KinectContrib is a project I started, trying to extend the capabilities of the default Kinect for Windows SDK. As I am working on more complex components, I decided that it would be easier to start with something a lot of developers will need - Visual Studio templates that provide the skeleton for basic Kinect application types.
I worked last night and today to finally make the project compatible with the new Kinect for Windows SDK, that recently hit version 1.0. There were many breaking changes that required me to refactor large chunks of code. At the end of the day, it is all working as it should. You can download the bits by following the links below.
As usual, you can download the source code here:
The current template set includes projects for C#, VB .NET and F#.
Speaking of which, I had some interesting moments while building the F# part. With the new SDK, the image is no longer returned as a separate entity but rather as a byte array. This requires me to handle array resizing in C# and VB.NET - not that big of a problem for an experienced developer. But I haven't had a chance to work a lot with F#, so that's when I found out that Array.Resize might not be the perfect choice.
Take a look at these fragments:
let ds : byte = Convert.ToByte(1) let dummySkeleton : Skeleton = new Skeleton(TrackingState = SkeletonTrackingState.Tracked) // Thanks to Richard Minerich (@rickasaurus) for helping me figure out // some array concepts in F#. let mutable pixelData : byte array = [| |] let mutable skeletons : Skeleton array = [| |]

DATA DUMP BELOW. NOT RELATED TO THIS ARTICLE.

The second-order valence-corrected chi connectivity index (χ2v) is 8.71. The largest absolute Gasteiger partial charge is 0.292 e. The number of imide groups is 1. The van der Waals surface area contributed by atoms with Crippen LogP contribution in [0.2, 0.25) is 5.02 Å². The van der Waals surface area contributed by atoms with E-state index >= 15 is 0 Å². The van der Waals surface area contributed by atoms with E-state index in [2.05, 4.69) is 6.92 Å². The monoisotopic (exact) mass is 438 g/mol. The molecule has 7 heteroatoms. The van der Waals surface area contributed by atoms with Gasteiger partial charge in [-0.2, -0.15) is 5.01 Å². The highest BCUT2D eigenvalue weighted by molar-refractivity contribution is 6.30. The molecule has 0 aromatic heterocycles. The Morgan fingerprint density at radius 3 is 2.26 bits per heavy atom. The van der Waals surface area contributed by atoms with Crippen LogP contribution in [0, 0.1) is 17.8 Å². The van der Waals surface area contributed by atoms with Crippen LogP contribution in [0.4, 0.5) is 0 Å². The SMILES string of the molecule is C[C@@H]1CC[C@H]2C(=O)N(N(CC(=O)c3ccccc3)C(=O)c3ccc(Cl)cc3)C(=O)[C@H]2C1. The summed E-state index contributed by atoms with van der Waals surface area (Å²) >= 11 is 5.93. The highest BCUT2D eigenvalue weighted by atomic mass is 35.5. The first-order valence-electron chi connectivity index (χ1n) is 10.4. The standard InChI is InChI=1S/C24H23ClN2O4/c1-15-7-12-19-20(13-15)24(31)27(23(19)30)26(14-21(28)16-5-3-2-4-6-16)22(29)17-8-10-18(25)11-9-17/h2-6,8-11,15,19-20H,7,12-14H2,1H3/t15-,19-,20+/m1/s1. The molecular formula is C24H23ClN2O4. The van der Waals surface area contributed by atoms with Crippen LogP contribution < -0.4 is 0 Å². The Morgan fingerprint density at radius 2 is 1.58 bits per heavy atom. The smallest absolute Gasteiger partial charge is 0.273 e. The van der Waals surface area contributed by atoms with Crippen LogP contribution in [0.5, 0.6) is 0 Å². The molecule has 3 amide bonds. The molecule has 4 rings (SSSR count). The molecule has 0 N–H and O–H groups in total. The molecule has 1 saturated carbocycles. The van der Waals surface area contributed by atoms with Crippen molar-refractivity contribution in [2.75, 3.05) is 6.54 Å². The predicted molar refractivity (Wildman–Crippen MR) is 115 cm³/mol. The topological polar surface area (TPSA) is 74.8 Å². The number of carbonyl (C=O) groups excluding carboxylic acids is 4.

Initially, I didn't think of these arrays as mutable. So I tried directly resizing them to no avail. Later, Richard Minerich, a F# MVP, suggested that I re-create the array instead. So in the re-initialization parts of the code, I used something like this:
pixelData <- Array.create r.PixelDataLength ds
This solved one problem, but I had to jump yet another hoop. As I was testing the C# "harness", I noticed that I can get a tracked skeleton while I am sitting in a chair - the camera sees me from waist up. This was good, however, when I tried to test the same code translated to F#, the skeleton tracking was not working. As it turns out, for an unknown (at the moment) reason, the F# application reacts in a weird way to a waist-up user position, not seeing the skeleton. Once I stand up, so the camera caught my full height, everything works fine.
This should not generally affect performance and can be considered a potential SDK/hardware limitation.